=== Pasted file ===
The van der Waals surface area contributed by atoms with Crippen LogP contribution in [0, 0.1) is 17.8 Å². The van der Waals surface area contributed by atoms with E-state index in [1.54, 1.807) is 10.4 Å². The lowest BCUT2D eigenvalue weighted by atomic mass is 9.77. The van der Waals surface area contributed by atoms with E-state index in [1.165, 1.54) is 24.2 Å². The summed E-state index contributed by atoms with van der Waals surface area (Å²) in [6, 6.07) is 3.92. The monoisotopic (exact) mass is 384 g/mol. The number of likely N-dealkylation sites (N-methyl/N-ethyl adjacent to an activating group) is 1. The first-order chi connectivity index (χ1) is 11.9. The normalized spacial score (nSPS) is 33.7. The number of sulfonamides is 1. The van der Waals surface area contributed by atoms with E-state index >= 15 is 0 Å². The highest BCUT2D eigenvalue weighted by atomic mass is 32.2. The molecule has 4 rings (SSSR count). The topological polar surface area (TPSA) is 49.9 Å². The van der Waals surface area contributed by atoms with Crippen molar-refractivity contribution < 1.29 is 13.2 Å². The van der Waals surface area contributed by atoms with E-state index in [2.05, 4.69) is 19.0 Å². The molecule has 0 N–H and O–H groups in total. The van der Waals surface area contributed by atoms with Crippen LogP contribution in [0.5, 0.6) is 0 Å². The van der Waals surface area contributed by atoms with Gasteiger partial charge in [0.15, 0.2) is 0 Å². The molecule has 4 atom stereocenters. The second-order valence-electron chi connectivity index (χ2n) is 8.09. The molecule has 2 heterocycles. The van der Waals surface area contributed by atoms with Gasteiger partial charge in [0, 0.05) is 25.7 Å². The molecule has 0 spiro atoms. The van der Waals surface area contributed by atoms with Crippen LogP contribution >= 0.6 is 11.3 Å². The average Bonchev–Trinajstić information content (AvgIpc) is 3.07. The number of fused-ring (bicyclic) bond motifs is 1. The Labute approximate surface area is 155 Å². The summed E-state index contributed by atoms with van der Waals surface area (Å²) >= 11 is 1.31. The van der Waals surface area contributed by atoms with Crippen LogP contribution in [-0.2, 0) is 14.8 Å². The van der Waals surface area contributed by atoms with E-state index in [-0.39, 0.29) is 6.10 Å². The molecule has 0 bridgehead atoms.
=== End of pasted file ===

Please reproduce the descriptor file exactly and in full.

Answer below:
The van der Waals surface area contributed by atoms with Crippen LogP contribution in [0, 0.1) is 17.8 Å². The van der Waals surface area contributed by atoms with E-state index in [1.54, 1.807) is 10.4 Å². The lowest BCUT2D eigenvalue weighted by atomic mass is 9.77. The van der Waals surface area contributed by atoms with E-state index in [1.165, 1.54) is 24.2 Å². The summed E-state index contributed by atoms with van der Waals surface area (Å²) in [6, 6.07) is 3.92. The monoisotopic (exact) mass is 384 g/mol. The number of likely N-dealkylation sites (N-methyl/N-ethyl adjacent to an activating group) is 1. The first-order chi connectivity index (χ1) is 11.9. The normalized spacial score (nSPS) is 33.7. The number of sulfonamides is 1. The van der Waals surface area contributed by atoms with E-state index >= 15 is 0 Å². The highest BCUT2D eigenvalue weighted by atomic mass is 32.2. The molecule has 4 rings (SSSR count). The topological polar surface area (TPSA) is 49.9 Å². The van der Waals surface area contributed by atoms with Crippen molar-refractivity contribution < 1.29 is 13.2 Å². The van der Waals surface area contributed by atoms with E-state index in [2.05, 4.69) is 19.0 Å². The molecule has 0 N–H and O–H groups in total. The van der Waals surface area contributed by atoms with Crippen LogP contribution in [0.5, 0.6) is 0 Å². The van der Waals surface area contributed by atoms with Gasteiger partial charge in [0.15, 0.2) is 0 Å². The molecule has 4 atom stereocenters. The second-order valence-electron chi connectivity index (χ2n) is 8.09. The molecule has 2 heterocycles. The van der Waals surface area contributed by atoms with Gasteiger partial charge in [0, 0.05) is 25.7 Å². The molecule has 0 spiro atoms. The van der Waals surface area contributed by atoms with Crippen LogP contribution >= 0.6 is 11.3 Å². The average Bonchev–Trinajstić information content (AvgIpc) is 3.07. The number of fused-ring (bicyclic) bond motifs is 1. The Labute approximate surface area is 155 Å². The summed E-state index contributed by atoms with van der Waals surface area (Å²) >= 11 is 1.31. The van der Waals surface area contributed by atoms with Crippen LogP contribution in [-0.2, 0) is 14.8 Å². The van der Waals surface area contributed by atoms with E-state index in [-0.39, 0.29) is 6.10 Å². The molecule has 0 bridgehead atoms.